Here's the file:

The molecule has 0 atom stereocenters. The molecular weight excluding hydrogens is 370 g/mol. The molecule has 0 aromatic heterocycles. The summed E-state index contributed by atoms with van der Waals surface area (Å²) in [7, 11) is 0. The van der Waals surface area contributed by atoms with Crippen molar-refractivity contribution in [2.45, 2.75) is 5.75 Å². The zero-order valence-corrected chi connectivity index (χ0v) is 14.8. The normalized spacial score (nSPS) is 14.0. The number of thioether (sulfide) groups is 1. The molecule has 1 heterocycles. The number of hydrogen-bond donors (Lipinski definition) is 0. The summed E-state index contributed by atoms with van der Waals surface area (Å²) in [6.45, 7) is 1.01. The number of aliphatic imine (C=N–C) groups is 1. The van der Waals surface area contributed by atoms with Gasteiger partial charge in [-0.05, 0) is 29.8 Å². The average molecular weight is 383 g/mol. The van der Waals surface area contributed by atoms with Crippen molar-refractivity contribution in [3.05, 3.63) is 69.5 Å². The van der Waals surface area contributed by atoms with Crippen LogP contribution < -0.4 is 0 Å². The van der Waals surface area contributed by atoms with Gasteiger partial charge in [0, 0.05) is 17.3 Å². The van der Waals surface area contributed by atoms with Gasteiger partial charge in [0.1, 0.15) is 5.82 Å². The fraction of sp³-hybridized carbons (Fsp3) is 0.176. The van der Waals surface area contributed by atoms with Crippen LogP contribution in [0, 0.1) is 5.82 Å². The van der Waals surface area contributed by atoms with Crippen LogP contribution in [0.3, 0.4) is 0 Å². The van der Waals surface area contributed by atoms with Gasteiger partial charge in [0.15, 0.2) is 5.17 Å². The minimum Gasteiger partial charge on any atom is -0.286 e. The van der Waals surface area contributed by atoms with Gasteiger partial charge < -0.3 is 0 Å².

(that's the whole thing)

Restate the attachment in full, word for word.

The molecule has 0 atom stereocenters. The molecular weight excluding hydrogens is 370 g/mol. The molecule has 0 aromatic heterocycles. The summed E-state index contributed by atoms with van der Waals surface area (Å²) in [7, 11) is 0. The van der Waals surface area contributed by atoms with Crippen molar-refractivity contribution in [2.45, 2.75) is 5.75 Å². The zero-order valence-corrected chi connectivity index (χ0v) is 14.8. The normalized spacial score (nSPS) is 14.0. The number of thioether (sulfide) groups is 1. The molecule has 1 heterocycles. The number of hydrogen-bond donors (Lipinski definition) is 0. The summed E-state index contributed by atoms with van der Waals surface area (Å²) in [6.45, 7) is 1.01. The number of aliphatic imine (C=N–C) groups is 1. The van der Waals surface area contributed by atoms with Gasteiger partial charge in [-0.05, 0) is 29.8 Å². The average molecular weight is 383 g/mol. The van der Waals surface area contributed by atoms with Crippen molar-refractivity contribution in [3.05, 3.63) is 69.5 Å². The van der Waals surface area contributed by atoms with Crippen LogP contribution < -0.4 is 0 Å². The van der Waals surface area contributed by atoms with Gasteiger partial charge in [0, 0.05) is 17.3 Å². The van der Waals surface area contributed by atoms with Gasteiger partial charge in [0.1, 0.15) is 5.82 Å². The fraction of sp³-hybridized carbons (Fsp3) is 0.176. The van der Waals surface area contributed by atoms with Crippen LogP contribution in [0, 0.1) is 5.82 Å². The van der Waals surface area contributed by atoms with Crippen LogP contribution in [0.3, 0.4) is 0 Å². The van der Waals surface area contributed by atoms with Gasteiger partial charge in [0.15, 0.2) is 5.17 Å². The minimum Gasteiger partial charge on any atom is -0.286 e. The van der Waals surface area contributed by atoms with Gasteiger partial charge < -0.3 is 0 Å².